“Following the standards in place is for everybody’s health and safety and making sure that we keep Austin safe, our employees safe, our guests safe. So following that, it’s there for a reason, and we just have to manage with it,” said Verbena and Canopy General Manager Jeff Ossenkop, adding, “Luckily, we can all push to-go orders, if needed.”
Verbena and Canopy are owned by Hilton, which has already required them to operate at a reduced capacity of 50%.
Update on vaccines
Escott said the vaccine strategy right now is focused on preventing future surges, and APH Director Stephanie Hayden said once the area gets a large enough allocation of vaccine doses, then they can start setting up vaccination centers.
“We would want to be able to receive a significant amount of doses, at least 10,000 or more, to establish that type of process,” Hayden said. “As soon as we receive that type of allocation, we will distribute it to the public.”
While the state is allowing vaccinations for frontline healthcare workers, those who live and work in long-term care facilities, people aged 65 years or older, and those 16 years or older with a chronic health condition, most of the providers giving the shots don’t have enough doses to move past the group of 1A eligible people, frontline healthcare workers.
“The amount of allocation we’ve received is really enough to focus on our 1A population,” said Cassandra DeLeon, interim assistant director at APH. “We haven’t received enough vaccine to really expand efficiently to the 1B population.”
DeLeon said she knows the Department of State Health Services has opened up the vaccination process to include the 1B group, but she said it’s simply a supply issue that hasn’t allowed that to happen in the area.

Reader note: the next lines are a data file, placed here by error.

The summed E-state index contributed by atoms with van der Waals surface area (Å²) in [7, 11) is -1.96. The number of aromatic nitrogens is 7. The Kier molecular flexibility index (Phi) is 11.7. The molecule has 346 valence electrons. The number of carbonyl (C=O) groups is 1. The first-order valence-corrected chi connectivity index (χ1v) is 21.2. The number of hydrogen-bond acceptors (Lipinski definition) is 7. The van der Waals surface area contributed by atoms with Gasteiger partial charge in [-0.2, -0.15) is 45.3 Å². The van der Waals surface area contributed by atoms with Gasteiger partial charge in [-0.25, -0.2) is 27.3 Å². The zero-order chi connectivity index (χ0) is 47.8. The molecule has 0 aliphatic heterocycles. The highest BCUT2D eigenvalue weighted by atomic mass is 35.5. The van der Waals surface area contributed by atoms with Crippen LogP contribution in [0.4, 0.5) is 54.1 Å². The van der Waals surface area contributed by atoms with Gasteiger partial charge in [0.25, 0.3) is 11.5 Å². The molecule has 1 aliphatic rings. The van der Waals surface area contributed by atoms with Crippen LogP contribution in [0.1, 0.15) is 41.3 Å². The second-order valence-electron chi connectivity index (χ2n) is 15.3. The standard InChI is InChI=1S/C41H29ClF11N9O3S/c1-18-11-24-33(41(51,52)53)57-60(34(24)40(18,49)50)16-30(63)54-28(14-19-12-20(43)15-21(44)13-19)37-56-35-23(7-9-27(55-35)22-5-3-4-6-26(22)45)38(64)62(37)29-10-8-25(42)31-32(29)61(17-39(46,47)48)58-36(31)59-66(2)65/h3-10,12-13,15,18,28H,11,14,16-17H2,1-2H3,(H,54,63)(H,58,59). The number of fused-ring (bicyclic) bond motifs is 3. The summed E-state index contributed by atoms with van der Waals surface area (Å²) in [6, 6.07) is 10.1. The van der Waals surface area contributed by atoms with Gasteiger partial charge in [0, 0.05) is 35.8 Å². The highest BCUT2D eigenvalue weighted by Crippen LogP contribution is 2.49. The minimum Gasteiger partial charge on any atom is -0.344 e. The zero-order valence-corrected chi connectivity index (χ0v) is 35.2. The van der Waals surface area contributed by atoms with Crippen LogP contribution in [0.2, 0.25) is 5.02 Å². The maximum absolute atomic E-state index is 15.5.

In a presentation Tuesday at the Travis County Commissioners Court, Hayden said APH has 1,300 vaccine doses, and Public Safety Wellness has an additional 1,300 doses. In all, providers in the county have been sent around 42,000 doses, and that’s not nearly enough to vaccinate all those who need or want it in Travis County.
AstraZeneca’s vaccine is next up for emergency use clearance from the U.S. Food and Drug Administration, and that should happen mid-January, Hayden said. With another manufacturer in the vaccine pool, that will eventually increase the chances of getting more vaccines to the area in a timely manner.
In the meantime, providers with doses available also have the challenge of timing when to thaw vaccine doses. Both Pfizer and Moderna’s vaccines have to be frozen during transportation and storage and they must be used as soon as they are thawed, and that’s why Escott thinks some reports of some who fall outside the priority groups have received vaccines.
“I think what we’re likely to see is very small numbers of individuals who may fall out of the 1A and 1B groups that receive the vaccine are from providers trying to avoid waste,” Escott said. “They’re trying to get vaccines into arms before they aren’t useful.”
KXAN reported Tuesday that a “handful” of ineligible people received the vaccine Saturday during an Austin Regional Clinic event. It said it was working to refine its distribution to ensure only those in the correct groups received the vaccine, including requiring everyone to have an appointment.